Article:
Introduction to Stream Manipulators

C++ provides various stream manipulators that perform formatting tasks. The stream manipulators provide capabilities such as setting field widths, setting precision, setting and unsetting format state, setting the fill character in fields, flushing streams, inserting a newline into the output stream (and flushing the stream), inserting a null character into the output stream and skipping white space in the input stream. These features are described in the following sections.


15.6.1. Integral Stream Base: dec, oct, hex and setbase

Integers are interpreted normally as decimal (base-10) values. To change the base in which integers are interpreted on a stream, insert the hex manipulator to set the base to hexadecimal (base 16) or insert the oct manipulator to set the base to octal (base 8). Insert the dec manipulator to reset the stream base to decimal.

The base of a stream also may be changed by the setbase stream manipulator, which takes one integer argument of 10, 8, or 16 to set the base to decimal, octal or hexadecimal, respectively. Because setbase takes an argument, it is called a parameterized stream manipulator. Using setbase (or any other parameterized manipulator) requires the inclusion of the header file. The stream base value remains the same until changed explicitly; setbase settings are "sticky." Figure 15.8 demonstrates stream manipulators hex, oct, dec and setbase.

Figure 15.8. Stream manipulators hex, oct, dec and setbase.

(This item is displayed on pages 782 - 783 in the print version)

 1 // Fig. 15.8: Fig15_08.cpp
 2 // Using stream manipulators hex, oct, dec and setbase.
 3 #include 
 4 using std::cin;
 5 using std::cout;
 6 using std::dec;
 7 using std::endl;
 8 using std::hex;
 9 using std::oct;
10
11 #include  
12 using std::setbase;
13
14 int main()
15 {
16 int number;
17
18 cout << "Enter a decimal number: ";
19 cin >> number; // input number
20
21 // use hex stream manipulator to show hexadecimal number
22 cout << number << " in hexadecimal is: " << hex
23 << number << endl;
24
25 // use oct stream manipulator to show octal number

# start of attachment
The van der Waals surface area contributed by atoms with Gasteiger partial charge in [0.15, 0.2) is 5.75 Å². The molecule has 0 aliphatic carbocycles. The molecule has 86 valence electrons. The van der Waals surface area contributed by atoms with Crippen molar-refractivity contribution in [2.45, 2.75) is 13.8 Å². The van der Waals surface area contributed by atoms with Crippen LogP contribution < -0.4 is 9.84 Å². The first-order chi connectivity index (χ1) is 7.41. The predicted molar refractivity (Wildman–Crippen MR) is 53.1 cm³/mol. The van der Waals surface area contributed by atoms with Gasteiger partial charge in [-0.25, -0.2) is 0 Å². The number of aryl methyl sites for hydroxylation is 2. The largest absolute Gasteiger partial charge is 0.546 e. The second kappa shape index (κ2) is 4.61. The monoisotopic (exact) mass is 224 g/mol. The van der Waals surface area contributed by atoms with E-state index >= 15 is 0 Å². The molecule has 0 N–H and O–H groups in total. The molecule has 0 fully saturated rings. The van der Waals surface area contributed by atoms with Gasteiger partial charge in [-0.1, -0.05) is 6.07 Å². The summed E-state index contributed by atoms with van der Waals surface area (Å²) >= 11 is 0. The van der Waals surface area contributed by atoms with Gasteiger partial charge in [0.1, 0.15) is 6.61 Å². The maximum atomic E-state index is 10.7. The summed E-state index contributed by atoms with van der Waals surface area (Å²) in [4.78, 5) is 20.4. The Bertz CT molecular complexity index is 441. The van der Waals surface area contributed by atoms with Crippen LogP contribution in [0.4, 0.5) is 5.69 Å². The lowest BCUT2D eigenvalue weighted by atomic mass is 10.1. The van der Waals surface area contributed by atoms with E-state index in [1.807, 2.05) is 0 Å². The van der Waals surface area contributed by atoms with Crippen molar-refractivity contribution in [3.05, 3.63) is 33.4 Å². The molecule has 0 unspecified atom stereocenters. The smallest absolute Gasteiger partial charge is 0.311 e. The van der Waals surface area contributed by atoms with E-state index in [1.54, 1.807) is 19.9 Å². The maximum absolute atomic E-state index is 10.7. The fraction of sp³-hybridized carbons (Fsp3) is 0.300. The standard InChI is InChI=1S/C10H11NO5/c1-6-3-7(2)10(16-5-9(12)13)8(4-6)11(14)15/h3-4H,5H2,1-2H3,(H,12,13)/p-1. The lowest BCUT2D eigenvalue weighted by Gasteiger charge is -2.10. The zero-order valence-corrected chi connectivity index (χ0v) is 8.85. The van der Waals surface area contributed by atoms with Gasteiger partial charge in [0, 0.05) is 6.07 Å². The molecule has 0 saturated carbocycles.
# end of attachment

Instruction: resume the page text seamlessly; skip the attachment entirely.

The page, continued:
26 cout << dec << number << " in octal is: "
27 << oct << number << endl;
28
29 // use setbase stream manipulator to show decimal number
30 cout << setbase( 10 ) << number << " in decimal is: "
31 << number << endl;
32 return 0;
33 } // end main
 
 Enter a decimal number: 20
 20 in hexadecimal is: 14
 20 in octal is: 24
 20 in decimal is: 20
 

15.6.2. Floating-Point Precision (precision, setprecision)

We can control the precision of floating-point numbers (i.e., the number of digits to the right of the decimal point) by using either the setprecision stream manipulator or the precision member function of ios_base. A call to either of these sets the precision for all subsequent output operations until the next precision-setting call. A call to member function precision with no argument returns the current precision setting (this is what you need to use so that you can restore the original precision eventually after a "sticky" setting is no longer needed). The program of Fig. 15.9 uses both member function precision (line 28) and the setprecision manipulator (line 37) to print a table that shows the square root of 2, with precision varying from 09.

Figure 15.9. Precision of floating-point values.

(This item is displayed on pages 783 - 784 in the print version)

 1 // Fig. 15.9: Fig15_09.cpp
 2 // Controlling precision of floating-point values.
 3 #include 
 4 using std::cout;
 5 using std::endl;
 6 using std::fixed;
 7
 8 #include  
 9 using std::setprecision;
10
11 #include 
12 using std::sqrt; // sqrt prototype
13
14 int main()
15 {
16 double root2 = sqrt( 2.0 ); // calculate square root of 2
17 int places; // precision, vary from 0-9
18
19 cout << "Square root of 2 with precisions 0-9." << endl
20 << "Precision set by ios_base member function "
21 << "precision:" << endl;
22
23 cout << fixed; // use fixed-point notation
24
25 // display square root using ios_base function precision
26 for ( places = 0; places <= 9; places++ )
27 {
28 cout.precision( places );
29 cout << root2 << endl;
30 } // end for
31
32 cout << "
Precision set by stream manipulator "
33 << "setprecision:" << endl;
34
35 // set precision for each digit, then display square root
36 for ( places = 0; places <= 9; places++ )
37 cout << set precision( places ) << root2 << endl;
38
39 return 0;
40 } // end main
 
 Square root of 2 with precisions 0-9.
 Precision set by ios_base member function precision:
 1
 1.4
 1.41
 1.414
 1.4142
 1.41421
 1.414214
 1.4142136
 1.41421356
 1.414213562

 Precision set by stream manipulator setprecision:
 1
 1.4
 1.41
 1.414
 1.4142
 1.41421
 1.414214
 1.4142136
 1.41421356
 1.414213562
 

15.6.3. Field Width (width, setw)